I have changed my MCMC sampler from Ensemble to Parallel-Tempered (in emcee) in order to get an estimate of the evidence integral.

In practice this requires setting n_temps the number of different temperatures to sample, so at the end of the run I have n_walkers$\times$n_temps chains of samples to examine where before I just had n_walkers.

  1. Using multiple temperatures is presented as a way to help in exploring multimodal distributions, but my distribution is not multimodal. How many temperatures should I use if my aim is only to get an estimate of the evidence integral using thermodynamic integration?

  2. If the answer to (1) is more than 1, then which temperature's chains should I use to infer posterior parameter distributions? Or should I just pool all of them?


As nobody has answered here are my findings, though obviously I'm happy to be corrected on any of this.

This paper (cited in this one) gives perhaps the simplest method of choosing the number of temperatures: increase n_temps until the swap acceptance fraction (available in emcee as sampler.tswap_acceptance_fraction) is uniformly around 20% across the entire range of temperatures. This helps the sampler converge on (hopefully all) the (major) peaks of the posterior distribution.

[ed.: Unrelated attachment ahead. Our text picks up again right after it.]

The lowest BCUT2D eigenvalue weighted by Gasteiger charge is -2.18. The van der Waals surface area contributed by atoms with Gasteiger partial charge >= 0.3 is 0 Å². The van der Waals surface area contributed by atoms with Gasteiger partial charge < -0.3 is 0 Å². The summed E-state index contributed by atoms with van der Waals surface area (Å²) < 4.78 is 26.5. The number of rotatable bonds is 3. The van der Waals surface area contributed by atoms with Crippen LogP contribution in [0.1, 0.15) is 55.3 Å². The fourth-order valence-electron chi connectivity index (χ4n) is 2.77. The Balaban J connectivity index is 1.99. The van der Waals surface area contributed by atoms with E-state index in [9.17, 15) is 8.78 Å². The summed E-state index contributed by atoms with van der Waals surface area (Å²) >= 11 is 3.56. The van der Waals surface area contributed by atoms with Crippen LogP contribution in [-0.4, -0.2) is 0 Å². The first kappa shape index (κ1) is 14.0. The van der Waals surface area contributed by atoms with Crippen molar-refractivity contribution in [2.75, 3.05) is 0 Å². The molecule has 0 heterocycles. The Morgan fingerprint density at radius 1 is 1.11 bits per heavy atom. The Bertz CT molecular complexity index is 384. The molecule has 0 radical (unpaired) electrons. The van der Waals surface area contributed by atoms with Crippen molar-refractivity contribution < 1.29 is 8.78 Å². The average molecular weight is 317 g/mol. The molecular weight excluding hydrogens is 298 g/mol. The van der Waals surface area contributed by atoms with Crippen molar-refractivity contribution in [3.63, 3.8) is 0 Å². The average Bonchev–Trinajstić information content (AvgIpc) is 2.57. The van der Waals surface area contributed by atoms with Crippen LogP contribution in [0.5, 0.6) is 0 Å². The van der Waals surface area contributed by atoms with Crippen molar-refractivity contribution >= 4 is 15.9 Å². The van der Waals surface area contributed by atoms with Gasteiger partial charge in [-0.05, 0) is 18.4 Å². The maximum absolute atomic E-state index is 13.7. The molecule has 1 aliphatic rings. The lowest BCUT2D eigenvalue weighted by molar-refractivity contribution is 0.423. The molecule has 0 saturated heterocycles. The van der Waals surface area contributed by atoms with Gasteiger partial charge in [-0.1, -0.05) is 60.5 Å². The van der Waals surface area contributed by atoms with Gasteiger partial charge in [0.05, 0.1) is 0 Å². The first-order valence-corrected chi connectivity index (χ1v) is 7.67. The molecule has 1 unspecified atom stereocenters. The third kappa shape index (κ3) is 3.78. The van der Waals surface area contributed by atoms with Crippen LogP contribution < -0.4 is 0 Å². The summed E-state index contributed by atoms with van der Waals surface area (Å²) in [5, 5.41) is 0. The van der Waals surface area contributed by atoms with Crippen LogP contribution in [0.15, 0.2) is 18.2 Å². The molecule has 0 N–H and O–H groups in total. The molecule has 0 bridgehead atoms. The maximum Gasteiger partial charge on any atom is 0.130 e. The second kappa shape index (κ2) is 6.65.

As to thermodynamic integration of the evidence, in my particular case it doesn't seem to matter much, so long as convergence is ok. In all of the following runs the walkers started from a random perturbation around the known peak, so convergence shouldn't be an issue:

n_temps=1 log evidence: -3811.848370 +- 0.000000
n_temps=2 log evidence: -3813.424253 +- 1.942768
n_temps=3 log evidence: -3814.931930 +- 1.022630 (tswap_acceptance_fraction around 20%)

So with n_temps=1 we don't have an estimate for standard error of the evidence integral, but it's still in the same ballpark. Whether these standard errors are small enough will depend on whether the difference in log evidence for the models I'm comparing is much bigger (I have yet to find out).

Regarding whether to pool multiple temperatures to estimate posterior distribution, or just take one. The emcee docs explain that as temperature increases the posterior tends towards the prior distribution. So that would imply we must sample posterior from the first chain only (with temperature 1).

| cite | improve this answer | |

Your Answer

By clicking “Post Your Answer”, you agree to our terms of service, privacy policy and cookie policy

Not the answer you're looking for? Browse other questions tagged or ask your own question.